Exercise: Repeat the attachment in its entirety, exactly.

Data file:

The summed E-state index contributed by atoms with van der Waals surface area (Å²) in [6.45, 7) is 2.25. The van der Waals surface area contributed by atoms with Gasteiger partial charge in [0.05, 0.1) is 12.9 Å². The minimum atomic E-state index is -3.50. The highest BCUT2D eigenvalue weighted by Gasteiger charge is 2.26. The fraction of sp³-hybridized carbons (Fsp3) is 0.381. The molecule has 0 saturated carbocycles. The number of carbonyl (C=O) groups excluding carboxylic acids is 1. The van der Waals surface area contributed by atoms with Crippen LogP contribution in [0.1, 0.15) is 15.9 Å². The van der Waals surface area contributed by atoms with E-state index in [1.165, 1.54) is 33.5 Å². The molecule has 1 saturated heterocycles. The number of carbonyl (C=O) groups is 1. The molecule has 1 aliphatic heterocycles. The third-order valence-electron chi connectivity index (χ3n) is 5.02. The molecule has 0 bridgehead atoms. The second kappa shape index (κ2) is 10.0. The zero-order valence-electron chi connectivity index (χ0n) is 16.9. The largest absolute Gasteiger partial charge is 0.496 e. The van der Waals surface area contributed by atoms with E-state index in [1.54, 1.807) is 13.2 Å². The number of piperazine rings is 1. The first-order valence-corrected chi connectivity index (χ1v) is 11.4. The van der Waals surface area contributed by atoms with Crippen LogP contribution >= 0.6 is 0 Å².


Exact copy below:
The summed E-state index contributed by atoms with van der Waals surface area (Å²) in [6.45, 7) is 2.25. The van der Waals surface area contributed by atoms with Gasteiger partial charge in [0.05, 0.1) is 12.9 Å². The minimum atomic E-state index is -3.50. The highest BCUT2D eigenvalue weighted by Gasteiger charge is 2.26. The fraction of sp³-hybridized carbons (Fsp3) is 0.381. The molecule has 0 saturated carbocycles. The number of carbonyl (C=O) groups excluding carboxylic acids is 1. The van der Waals surface area contributed by atoms with Crippen LogP contribution in [0.1, 0.15) is 15.9 Å². The van der Waals surface area contributed by atoms with E-state index in [1.165, 1.54) is 33.5 Å². The molecule has 1 saturated heterocycles. The number of carbonyl (C=O) groups is 1. The molecule has 1 aliphatic heterocycles. The third-order valence-electron chi connectivity index (χ3n) is 5.02. The molecule has 0 bridgehead atoms. The second kappa shape index (κ2) is 10.0. The zero-order valence-electron chi connectivity index (χ0n) is 16.9. The largest absolute Gasteiger partial charge is 0.496 e. The van der Waals surface area contributed by atoms with E-state index in [1.54, 1.807) is 13.2 Å². The number of piperazine rings is 1. The first-order valence-corrected chi connectivity index (χ1v) is 11.4. The van der Waals surface area contributed by atoms with Crippen LogP contribution >= 0.6 is 0 Å².